The UP Squared Chronicles Episode 2: Building the UEFI Image

In Episode 1 of the UP Squared Chronicles, I used my DediProg SF100 to flash a debug image equipped with source and symbols onto the UP Squared board. This week, I describe the build process.

As you might recall from Episode 1, the UP Squared board seems to ship with Intel Direct Connect Interface (DCI) enabled, but I could not get it to work. After some research, I determined that although the BIOS menu entry said that DCI was enabled (via the HDCIEN flag), it really was not:

You can see this menu entry by going to:

Device Manager > System Setup > South Cluster Configuration > Miscellaneous Configuration

It was only when I flashed the board with v0.71 of the firmware from the Intel site that I achieved an image that had DCI truly enabled, and it was turned on by default. But it’s not just a matter of just downloading the v0.71 debug firmware and flashing the board. I wanted to do an image build from source so I could use SourcePoint to do source-level debugging, because the debug image has pointers to the original build path within it, and you use SourcePoint to proxy the source code original build path to what’s on your computer.

And doing the build is a little tricky. Intel provides directions to doing the build, but they are dated; current EDK II for the board is no longer supported, which is a bit of a shame; but I still can use the UP Squared to learn more about UEFI and take on some more ambitious projects that the MinnowBoard didn’t have the horsepower for.

Here are the pre-requisites and steps I followed to successfully do the build:

Create a new folder C:\UP2

Run the Developer Command Prompt for VS2015, and then execute the following commands:

C:\Program Files (x86)\Microsoft Visual Studio 14.0> cd /

C:\> cd C:\UP2

C:\UP2>  git clone -b devel-IntelAtomProcessorE3900

C:\UP2> cd edk2-platforms

C:\UP2\edk2-plaforms> git checkout 2c15135d5d766b276bc1a6d41385230d4aeeb7ea

C:\UP2\edk2-platforms> cd ..

C:\UP2> git clone –recursive -b vUDK2018

C:\UP2> cd edk2

C:\UP2\edk2> cd CryptoPkg

C:\UP2\edk2\CryptoPkg> git pull –recurse-submodules && \

C:\UP2\edk2\CryptoPkg> git submodule update –recursive –remote

C:\UP2\edk2\CryptoPkg> cd ..

C:\UP2\edk2> cd ..

C:\UP2> cd edk2-platforms

C:\UP2\edk2-platforms> git clone

C:\UP2\edk2-platforms> cd FSP

C:\UP2\edk2-platforms> git checkout 667eb3edc5d5cd562c33d9fbe89b9bee6a8a80ae

Copy the ApolloLakeFspBinPkg to the folder “C:\UP2\edk2-platforms\Silicon\BroxtonSoC\BroxtonFspPkg”.

And here is the tricky part: installing the UEFI UNDI driver for the Intel i210 Ethernet controller on the UP Squared. The build instructions direct you to download PREBOOT.EXE Version 21.1 from this page:, and then copy the UEFI x64 PCI-E gigabit driver (C:\Intel21.1\APPS\EFI\EFIx64\E7320X3.EFI) to the platform package directory below, creating the folder if it does not exist:


But, the Version 21.1 does not exist on the Intel site! It’s been deprecated. They only go so far back as 22.10, and you can’t find the E7320X3.EFI in any of the other releases. And you can’t complete the build without it.

I probably could have figured this out on my own given enough time, but instead a good friend sent me the file. You can find it here:  Download E7320X3. Note: I make no warranties as to the veracity or safety of this driver. Use at your own risk! It has worked for me, and I’ve seen no issues, but consider it as it is: received from a third party, and not part of a trust chain.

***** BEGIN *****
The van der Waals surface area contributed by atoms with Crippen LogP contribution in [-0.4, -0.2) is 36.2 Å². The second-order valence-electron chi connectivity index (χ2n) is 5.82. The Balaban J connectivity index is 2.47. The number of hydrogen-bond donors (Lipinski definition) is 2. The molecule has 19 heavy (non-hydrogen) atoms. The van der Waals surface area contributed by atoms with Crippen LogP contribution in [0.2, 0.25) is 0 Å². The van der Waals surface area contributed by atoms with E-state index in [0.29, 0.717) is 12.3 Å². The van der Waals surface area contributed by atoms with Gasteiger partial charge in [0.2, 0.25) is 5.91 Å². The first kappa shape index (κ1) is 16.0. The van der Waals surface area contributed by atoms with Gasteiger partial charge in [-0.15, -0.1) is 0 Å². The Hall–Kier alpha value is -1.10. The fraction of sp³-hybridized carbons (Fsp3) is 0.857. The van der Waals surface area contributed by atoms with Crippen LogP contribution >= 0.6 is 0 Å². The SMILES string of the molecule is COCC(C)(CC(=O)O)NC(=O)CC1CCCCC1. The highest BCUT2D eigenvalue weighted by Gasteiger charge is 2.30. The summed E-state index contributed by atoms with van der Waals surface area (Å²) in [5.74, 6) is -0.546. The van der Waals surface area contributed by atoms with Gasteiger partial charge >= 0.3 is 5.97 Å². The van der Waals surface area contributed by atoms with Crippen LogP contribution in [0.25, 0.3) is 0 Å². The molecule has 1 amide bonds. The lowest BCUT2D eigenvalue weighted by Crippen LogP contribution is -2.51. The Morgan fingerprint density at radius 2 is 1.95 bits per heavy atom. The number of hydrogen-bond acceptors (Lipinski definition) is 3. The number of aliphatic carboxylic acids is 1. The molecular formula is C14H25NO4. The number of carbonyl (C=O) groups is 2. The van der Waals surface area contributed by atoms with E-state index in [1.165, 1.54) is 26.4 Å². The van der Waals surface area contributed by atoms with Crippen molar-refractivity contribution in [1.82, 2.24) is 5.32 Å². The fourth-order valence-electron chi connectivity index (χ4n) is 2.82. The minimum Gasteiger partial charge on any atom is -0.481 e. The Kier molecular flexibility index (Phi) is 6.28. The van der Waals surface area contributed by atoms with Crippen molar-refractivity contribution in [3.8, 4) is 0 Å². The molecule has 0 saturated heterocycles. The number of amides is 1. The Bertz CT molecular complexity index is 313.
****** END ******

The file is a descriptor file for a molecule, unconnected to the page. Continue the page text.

After copying the I210 Ethernet controller driver, it’s time to copy the AX88179 USB-to-LAN driver into the same place:

  1. Download from
  2. Unzip to get AX88179_178A_UEFI_V2.8.0_X64.efi and AX88179_178A_UEFI_V2.8.0_IA32.efi.
  3. Copy AX88179_178A_UEFI_V2.8.0_X64.efi and AX88179_178A_UEFI_V2.8.0_IA32.efi to below directory, creating the folder if it does not exist:


At this juncture, the build instructions tell you to install OpenSSL, and supposedly that has been taken care of above through the use of the “recursive” git clone/submodule update above, but it doesn’t really work. I found that only way to get the correct contents is to go directly to and download the openssl-1.1.0g.tar.gz myself. Unzip the entire contents and put it into C:\UP2\edk2\CryptoPkg\Library\OpensslLib\openssl.

The last part of building the full source tree requires fetching the binary blobs. Download the “” from the project page, then unzip and copy them into “C:\MyWorkspace\edk2-platforms\Platform\BroxtonPlatformPkg\Board\”, creating the folder if it does not exist.

Now you’re ready to do the build, after you’ve set up the build environment itself. For completeness:

  1. Install version Python* 2.7.10 from:
  2. Install the NASM* assembly language compiler:
  3. a) Download NASM* 2.12.02 binaries:

  1. b) Unzip the 32-bit & 64-bit versions of nasm.exe to the directories listed below respectively, and create the folders if they do not exist:



  1. Install the ACPI Source Language (ASL) compiler:
  2. a) Install the IASL 2016-09-30 compiler from

  1. b) Unzip the “iasl.exe” file into the directory below, and create the folder if it does not exist:


At last! All that’s needed now is to type in the following commands from the “Developer Command Prompt for VS2015” that you established above:

C:\> cd C:\UP2\edk2-platforms

C:\UP2\edk2-platforms> BuildBIOS.bat /vs15 /UP /A /x64 Broxton Debug

And then let it run for 15-20 minutes. It’s so gratifying to see the build results:

In my next article I’ll demonstrate how to use this debug image on the UP Squared board with SourcePoint, and do some interesting things with debug and trace.

Alan Sguigna